By Julie Ann Giammona
Commencing January 1, 2019, California employers were prevented from including provisions in severance agreements that prohibited an employee from disclosing facts about workplace harassment and discrimination based on gender. Effective January 1, 2022, Senate Bill 331(SB 331), expands such prohibition to include the disclosure of facts related to claims of harassment or discrimination on the basis of any protected status, including, for example, race, national origin and disability. SB 331 also makes it an unlawful employment practice for an employer to stop an employee from disclosing “information about unlawful acts in the workplace,” whether in exchange for a raise or bonus, or as a condition of commencing or continuing employment, or as part of a separation agreement. If an agreement contains a non-disparagement provision, SB 331 mandates the following language be included: “Nothing in this agreement prevents you from discussing or disclosing information about unlawful acts in the workplace, such as harassment or discrimination or any other conduct that you have reason to believe is unlawful.”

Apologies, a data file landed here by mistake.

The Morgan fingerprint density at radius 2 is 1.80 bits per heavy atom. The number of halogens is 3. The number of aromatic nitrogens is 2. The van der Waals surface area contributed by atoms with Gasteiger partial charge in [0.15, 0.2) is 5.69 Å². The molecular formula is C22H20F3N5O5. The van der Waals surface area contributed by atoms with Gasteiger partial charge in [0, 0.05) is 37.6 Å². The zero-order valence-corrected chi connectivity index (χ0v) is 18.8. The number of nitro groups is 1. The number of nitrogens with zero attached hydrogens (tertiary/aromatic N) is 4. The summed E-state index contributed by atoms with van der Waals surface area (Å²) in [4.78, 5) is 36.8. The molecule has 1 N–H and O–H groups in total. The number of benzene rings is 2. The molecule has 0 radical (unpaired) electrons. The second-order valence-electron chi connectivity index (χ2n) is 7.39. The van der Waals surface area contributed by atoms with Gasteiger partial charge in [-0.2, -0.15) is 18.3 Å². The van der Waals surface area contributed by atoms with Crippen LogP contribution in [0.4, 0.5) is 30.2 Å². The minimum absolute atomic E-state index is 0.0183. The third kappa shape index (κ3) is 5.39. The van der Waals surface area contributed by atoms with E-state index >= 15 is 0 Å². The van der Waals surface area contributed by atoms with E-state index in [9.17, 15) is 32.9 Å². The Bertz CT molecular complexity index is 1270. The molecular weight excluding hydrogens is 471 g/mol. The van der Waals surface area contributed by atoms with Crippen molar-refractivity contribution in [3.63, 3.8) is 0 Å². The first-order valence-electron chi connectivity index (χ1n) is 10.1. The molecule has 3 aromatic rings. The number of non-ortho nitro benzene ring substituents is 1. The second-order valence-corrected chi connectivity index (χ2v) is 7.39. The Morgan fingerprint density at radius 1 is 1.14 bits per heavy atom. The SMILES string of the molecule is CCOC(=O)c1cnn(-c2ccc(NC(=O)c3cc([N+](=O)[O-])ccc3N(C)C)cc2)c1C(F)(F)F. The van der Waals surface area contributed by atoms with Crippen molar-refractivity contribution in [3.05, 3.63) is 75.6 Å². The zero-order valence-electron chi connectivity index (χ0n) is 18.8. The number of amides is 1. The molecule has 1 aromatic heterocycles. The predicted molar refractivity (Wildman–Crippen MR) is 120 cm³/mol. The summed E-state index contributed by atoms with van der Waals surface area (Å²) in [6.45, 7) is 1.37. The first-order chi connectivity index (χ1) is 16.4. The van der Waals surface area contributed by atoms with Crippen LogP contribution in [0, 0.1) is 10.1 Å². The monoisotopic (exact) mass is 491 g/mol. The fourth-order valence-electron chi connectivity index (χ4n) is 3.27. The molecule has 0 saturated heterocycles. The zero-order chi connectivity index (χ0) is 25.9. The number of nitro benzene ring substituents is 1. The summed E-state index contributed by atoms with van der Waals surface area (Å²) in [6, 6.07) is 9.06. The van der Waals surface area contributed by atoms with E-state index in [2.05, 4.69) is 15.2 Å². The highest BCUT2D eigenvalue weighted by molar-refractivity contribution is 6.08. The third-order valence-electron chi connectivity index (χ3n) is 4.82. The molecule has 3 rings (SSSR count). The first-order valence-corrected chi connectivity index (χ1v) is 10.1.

Moreover, a severance agreement must provide written notice of an employee’s right to consult an attorney, and then allow at least five (5) business days for an employee to do so. An employee may waive the five (5) business day period, so long as the shortening of time is knowing and voluntary and is not induced by a threat to withdraw or alter the offer, or by providing different terms to employees who sign such an agreement prior to the expiration of such time period.
Despite the above restrictions, some good news exists. Notably, SB 331 does not apply to employees who have commenced an action against the employer (internal, administrative, or a civil lawsuit). Similarly, SB 331 does not prohibit the inclusion of a confidentiality provision that prevents disclosure of the actual dollar amount of the settlement. Lastly, at the request of the employee, the employee’s name may be kept confidential, unless one of the parties to the settlement agreement is a public entity.
As we move into 2022, Employers need to ensure compliance with SB 331 when entering into severance agreements. Ferber Law is available to assist in this process. We look forward to working with you.